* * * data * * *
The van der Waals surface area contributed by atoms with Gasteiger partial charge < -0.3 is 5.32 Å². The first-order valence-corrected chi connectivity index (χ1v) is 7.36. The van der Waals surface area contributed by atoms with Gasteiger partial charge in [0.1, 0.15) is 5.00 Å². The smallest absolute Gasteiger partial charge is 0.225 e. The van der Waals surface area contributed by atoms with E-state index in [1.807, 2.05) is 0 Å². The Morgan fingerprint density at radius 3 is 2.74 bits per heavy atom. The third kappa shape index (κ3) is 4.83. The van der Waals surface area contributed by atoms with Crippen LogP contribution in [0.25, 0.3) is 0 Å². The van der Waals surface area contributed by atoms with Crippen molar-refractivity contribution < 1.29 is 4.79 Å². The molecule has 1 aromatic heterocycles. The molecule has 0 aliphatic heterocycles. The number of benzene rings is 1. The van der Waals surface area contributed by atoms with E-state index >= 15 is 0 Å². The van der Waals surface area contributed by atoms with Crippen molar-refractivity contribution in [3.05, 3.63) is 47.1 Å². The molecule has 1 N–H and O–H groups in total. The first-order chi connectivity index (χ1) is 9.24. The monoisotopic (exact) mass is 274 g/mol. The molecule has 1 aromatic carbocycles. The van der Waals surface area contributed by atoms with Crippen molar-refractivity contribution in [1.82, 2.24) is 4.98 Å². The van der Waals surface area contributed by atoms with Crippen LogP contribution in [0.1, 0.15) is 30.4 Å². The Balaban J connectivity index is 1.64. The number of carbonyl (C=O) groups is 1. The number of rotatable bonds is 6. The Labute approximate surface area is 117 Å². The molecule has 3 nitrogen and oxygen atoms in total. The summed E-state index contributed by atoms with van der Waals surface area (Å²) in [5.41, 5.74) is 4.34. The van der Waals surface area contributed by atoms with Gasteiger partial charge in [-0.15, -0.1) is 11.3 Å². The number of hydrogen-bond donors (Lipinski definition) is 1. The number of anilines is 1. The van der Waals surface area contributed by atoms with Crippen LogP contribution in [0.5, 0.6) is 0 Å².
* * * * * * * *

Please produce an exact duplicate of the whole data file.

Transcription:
The van der Waals surface area contributed by atoms with Gasteiger partial charge < -0.3 is 5.32 Å². The first-order valence-corrected chi connectivity index (χ1v) is 7.36. The van der Waals surface area contributed by atoms with Gasteiger partial charge in [0.1, 0.15) is 5.00 Å². The smallest absolute Gasteiger partial charge is 0.225 e. The van der Waals surface area contributed by atoms with E-state index in [1.807, 2.05) is 0 Å². The Morgan fingerprint density at radius 3 is 2.74 bits per heavy atom. The third kappa shape index (κ3) is 4.83. The van der Waals surface area contributed by atoms with Crippen LogP contribution in [0.25, 0.3) is 0 Å². The van der Waals surface area contributed by atoms with Crippen molar-refractivity contribution < 1.29 is 4.79 Å². The molecule has 1 aromatic heterocycles. The molecule has 0 aliphatic heterocycles. The number of benzene rings is 1. The van der Waals surface area contributed by atoms with E-state index >= 15 is 0 Å². The van der Waals surface area contributed by atoms with Crippen molar-refractivity contribution in [3.05, 3.63) is 47.1 Å². The molecule has 1 N–H and O–H groups in total. The first-order chi connectivity index (χ1) is 9.24. The monoisotopic (exact) mass is 274 g/mol. The molecule has 1 aromatic carbocycles. The van der Waals surface area contributed by atoms with Crippen molar-refractivity contribution in [1.82, 2.24) is 4.98 Å². The van der Waals surface area contributed by atoms with Crippen LogP contribution in [0.1, 0.15) is 30.4 Å². The Balaban J connectivity index is 1.64. The number of carbonyl (C=O) groups is 1. The number of rotatable bonds is 6. The Labute approximate surface area is 117 Å². The molecule has 3 nitrogen and oxygen atoms in total. The summed E-state index contributed by atoms with van der Waals surface area (Å²) in [5.41, 5.74) is 4.34. The van der Waals surface area contributed by atoms with Gasteiger partial charge in [-0.15, -0.1) is 11.3 Å². The number of hydrogen-bond donors (Lipinski definition) is 1. The number of anilines is 1. The van der Waals surface area contributed by atoms with Crippen LogP contribution in [0.5, 0.6) is 0 Å².